Barbour’s The Bruce (1489) is one of only two copies to survive, while Blind Harry’s The Wallace (1488), which of course was a crucial piece of propaganda in the time period of Gemini, is the only copy in existence. Alongside them was Walter Bower’s Scotichronicon (1454), which our own Mercat Press have not long finished publishing in a 9 volume translation, and which is historically perhaps the most important of the three, covering a great deal of material which is little mentioned elsewhere. To see these three together was really quite breathtaking.
In the next cabinet was Robert Carver’s choir book of 1513 and 1520 – the only known source of his work. It was a surprise to see how clear and modern looking the musical notation was, and it I could hardly resist wondering if any of Dorothy’s characters, real or imaginary, might have looked at those pages.
These were all handwritten of course, but we now moved on to some printed material. Printing reached Scotland from France and the earliest dated Scottish book is 1508.
Monarchists and Feminists would probably be aghast at the display which included John Knox’ famous little book – First Blast of the Trumpet Against the Monstrous Regiment of Women (1558), but after Margaret Wilkes’ excellent talk at E2000 it was a delight to see the first surviving printed map of Scotland from 1570. It was of Venetian origin possibly by Paolo Forlani.
Skeynes first medical book (1568) was of great interest to Fiona, though I couldn’t help but remember the dismay I felt at hearing the late historian Ian Grimble describe in a TV programme some years ago how the entire library of the Beaton family, who were the hereditary physicians of Gaeldom, had been completely lost. What a treasure of knowledge to have gone forever.
The National Covenant (1639) was a vital historical document which deserved study but the eye was immediately drawn past it to the massive King James Bible of 1611. Lecterns must have been strongly built in those days! By contrast the little book of Napier’s logarithms (1614) probably had as large an impact in the scientific community, and looked horribly familiar to one brought up on their use at school.
The Psalms of David in Gaelic (1659) was only the 3rd Gaelic book ever printed and was the first opportunity for the Gaels to read the bible in their own language.
Anyone of MacDonald descent would find it hard to look at the Order for the Massacre of Glencoe (1692) without feelings of anger or sorrow. Thankfully a hundred years later the scene was very different as we started to move into the period of the Enlightenment.
Robert Adam’s Book of Neo-classical designs (1786) would be familiar to any architect, while the book that launched a thousand salesmen – The Encyclopedia Britannica (1771) – was another important example of the way knowledge was suddenly being made available to a wider community. Boswell & Johnson naturally put in an appearance but were somewhat overshadowed by Hume’s Treatise of Human Nature, a milestone in philosophy and still studied today, as is Adam Smith’s Wealth of Nations, which is celebrated by economists as a model for their theories.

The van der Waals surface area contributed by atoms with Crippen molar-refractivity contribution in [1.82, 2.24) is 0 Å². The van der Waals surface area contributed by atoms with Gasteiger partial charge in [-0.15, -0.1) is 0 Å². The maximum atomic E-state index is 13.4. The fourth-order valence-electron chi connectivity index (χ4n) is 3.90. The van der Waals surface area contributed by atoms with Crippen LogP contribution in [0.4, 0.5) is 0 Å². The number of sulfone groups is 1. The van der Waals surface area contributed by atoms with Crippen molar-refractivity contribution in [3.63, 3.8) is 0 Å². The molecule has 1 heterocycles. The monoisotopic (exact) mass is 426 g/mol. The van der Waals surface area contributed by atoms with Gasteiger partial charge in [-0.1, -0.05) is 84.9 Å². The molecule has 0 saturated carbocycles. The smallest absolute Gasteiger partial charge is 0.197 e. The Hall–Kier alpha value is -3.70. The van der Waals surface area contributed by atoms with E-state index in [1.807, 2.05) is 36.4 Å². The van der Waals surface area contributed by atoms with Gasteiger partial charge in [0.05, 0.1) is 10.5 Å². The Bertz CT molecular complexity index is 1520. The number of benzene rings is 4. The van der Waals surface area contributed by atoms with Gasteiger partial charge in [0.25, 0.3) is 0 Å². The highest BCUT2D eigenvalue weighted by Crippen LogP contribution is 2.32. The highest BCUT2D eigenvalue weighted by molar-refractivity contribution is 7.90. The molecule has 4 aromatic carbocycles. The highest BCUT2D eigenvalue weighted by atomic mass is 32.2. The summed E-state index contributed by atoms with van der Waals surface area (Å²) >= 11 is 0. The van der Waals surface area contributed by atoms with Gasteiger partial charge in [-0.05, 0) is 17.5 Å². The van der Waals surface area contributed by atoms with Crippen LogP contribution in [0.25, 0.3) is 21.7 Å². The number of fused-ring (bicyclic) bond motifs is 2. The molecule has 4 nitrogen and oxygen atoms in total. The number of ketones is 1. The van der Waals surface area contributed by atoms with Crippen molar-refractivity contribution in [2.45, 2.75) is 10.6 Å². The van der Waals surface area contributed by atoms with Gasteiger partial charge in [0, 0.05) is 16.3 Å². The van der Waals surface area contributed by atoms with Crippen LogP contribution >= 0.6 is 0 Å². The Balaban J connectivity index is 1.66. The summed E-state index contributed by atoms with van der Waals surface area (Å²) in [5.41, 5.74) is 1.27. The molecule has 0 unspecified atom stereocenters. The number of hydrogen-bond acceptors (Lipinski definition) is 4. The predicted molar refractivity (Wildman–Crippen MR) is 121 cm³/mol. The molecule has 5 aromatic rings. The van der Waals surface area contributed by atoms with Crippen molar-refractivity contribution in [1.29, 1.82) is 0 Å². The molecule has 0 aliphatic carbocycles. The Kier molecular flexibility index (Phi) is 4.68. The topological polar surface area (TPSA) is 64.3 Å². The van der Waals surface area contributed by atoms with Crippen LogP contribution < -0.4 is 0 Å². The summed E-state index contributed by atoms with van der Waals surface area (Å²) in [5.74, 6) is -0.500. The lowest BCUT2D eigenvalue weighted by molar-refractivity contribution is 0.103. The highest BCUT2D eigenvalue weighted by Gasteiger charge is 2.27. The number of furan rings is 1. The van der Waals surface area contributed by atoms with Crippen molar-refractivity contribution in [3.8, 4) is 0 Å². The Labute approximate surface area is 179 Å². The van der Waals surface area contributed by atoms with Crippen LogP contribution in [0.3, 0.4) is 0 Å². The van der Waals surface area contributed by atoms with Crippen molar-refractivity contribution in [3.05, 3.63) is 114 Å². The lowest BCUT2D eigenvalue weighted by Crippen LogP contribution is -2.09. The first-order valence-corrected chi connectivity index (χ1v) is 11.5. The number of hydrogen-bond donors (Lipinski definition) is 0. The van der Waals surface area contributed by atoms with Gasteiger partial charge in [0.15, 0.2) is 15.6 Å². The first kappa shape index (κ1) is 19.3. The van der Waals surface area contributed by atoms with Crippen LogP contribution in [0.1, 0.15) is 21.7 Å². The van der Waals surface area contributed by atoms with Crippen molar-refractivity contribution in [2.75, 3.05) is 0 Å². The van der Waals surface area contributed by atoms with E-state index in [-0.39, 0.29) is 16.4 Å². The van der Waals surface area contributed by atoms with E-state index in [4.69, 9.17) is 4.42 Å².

Literature now started to put in an appearance again and The Kilmarnock Burns (1786) could hardly be bettered for literary importance unless perhaps by Sir Walter Scott’s Waverley (1814), which of course set the pattern for historical fiction in a way that comes directly down to Dorothy’s writing.
Robert Louis Stevenson was another great Scottish writer but it was his equally famous engineering family’s construction drawings of the Bell Rock Lighthouse which appeared in the next cabinet. That such a structure could be completed on a wind and wave lashed island without the benefit of modern power tools give you a great respect for the builders of the day.
By this time we’re getting well away from “our” period but a quick mention of some of the other items will give a flavour of the rest of the exhibition. The First Statistical Account 1791-99, Robert Owen’s Plan for Relieving Public Distress, Robert Burns’ Glennriddell Manuscript which contains Holy Willie’s Prayer in Burns’ own hand. David Livingstone’s map of Lake Malawi (1863), and a rare example of a Gaelic Emigration poster (1822). Stevenson got his mention in a copy of Young Folks magazine containing the serialised Treasure Island (1883), while one that I would have loved to study in detail was Hill and Adamson’s original photographic album – one of the most important contributions to the early years of the new art form.
Altogether a wonderful little exhibition of quite priceless items.
New Page on the Site
Finally to return to directly related matters, I’ve started a new page on the website for Dunnett related places in Europe. This is a follow on to the page that covers Scottish sites of interest, but as I haven’t been to many European Dunnett sites myself I’d like to invite those of you who have made visits to contribute any descriptions, stories, hints or photographs to share with the others. To start the page off I’ve put up three photographs of Bruge which were very kindly provided by Ann MacMillan. (Thanks again Anne) There is also a link to my first attempt at a map of Europe with some of the main sites of interest marked. This one has the modern political boundaries but I may try and put together one with the Renaissance boundaries if there is sufficient interest. Do let me know if you think this would be worthwhile pursuing.
very best wishes